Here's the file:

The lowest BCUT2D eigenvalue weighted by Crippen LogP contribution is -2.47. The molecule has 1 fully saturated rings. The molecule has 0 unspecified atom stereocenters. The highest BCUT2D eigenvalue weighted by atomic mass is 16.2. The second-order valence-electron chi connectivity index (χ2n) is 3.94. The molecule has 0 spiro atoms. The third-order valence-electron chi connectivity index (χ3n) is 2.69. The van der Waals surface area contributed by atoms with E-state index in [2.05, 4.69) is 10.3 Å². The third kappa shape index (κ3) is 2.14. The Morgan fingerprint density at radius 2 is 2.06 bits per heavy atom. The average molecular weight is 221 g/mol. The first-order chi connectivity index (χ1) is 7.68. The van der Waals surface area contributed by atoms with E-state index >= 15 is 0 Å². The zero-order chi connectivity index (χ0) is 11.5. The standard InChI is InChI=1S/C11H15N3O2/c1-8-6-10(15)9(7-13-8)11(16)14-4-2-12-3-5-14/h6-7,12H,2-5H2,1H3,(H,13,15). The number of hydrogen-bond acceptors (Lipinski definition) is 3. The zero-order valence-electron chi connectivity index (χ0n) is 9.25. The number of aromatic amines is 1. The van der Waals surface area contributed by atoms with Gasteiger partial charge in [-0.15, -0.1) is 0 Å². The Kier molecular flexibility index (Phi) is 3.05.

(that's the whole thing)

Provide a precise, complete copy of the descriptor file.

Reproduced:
The lowest BCUT2D eigenvalue weighted by Crippen LogP contribution is -2.47. The molecule has 1 fully saturated rings. The molecule has 0 unspecified atom stereocenters. The highest BCUT2D eigenvalue weighted by atomic mass is 16.2. The second-order valence-electron chi connectivity index (χ2n) is 3.94. The molecule has 0 spiro atoms. The third-order valence-electron chi connectivity index (χ3n) is 2.69. The van der Waals surface area contributed by atoms with E-state index in [2.05, 4.69) is 10.3 Å². The third kappa shape index (κ3) is 2.14. The Morgan fingerprint density at radius 2 is 2.06 bits per heavy atom. The average molecular weight is 221 g/mol. The first-order chi connectivity index (χ1) is 7.68. The van der Waals surface area contributed by atoms with E-state index >= 15 is 0 Å². The zero-order chi connectivity index (χ0) is 11.5. The standard InChI is InChI=1S/C11H15N3O2/c1-8-6-10(15)9(7-13-8)11(16)14-4-2-12-3-5-14/h6-7,12H,2-5H2,1H3,(H,13,15). The number of hydrogen-bond acceptors (Lipinski definition) is 3. The zero-order valence-electron chi connectivity index (χ0n) is 9.25. The number of aromatic amines is 1. The van der Waals surface area contributed by atoms with Gasteiger partial charge in [-0.15, -0.1) is 0 Å². The Kier molecular flexibility index (Phi) is 3.05.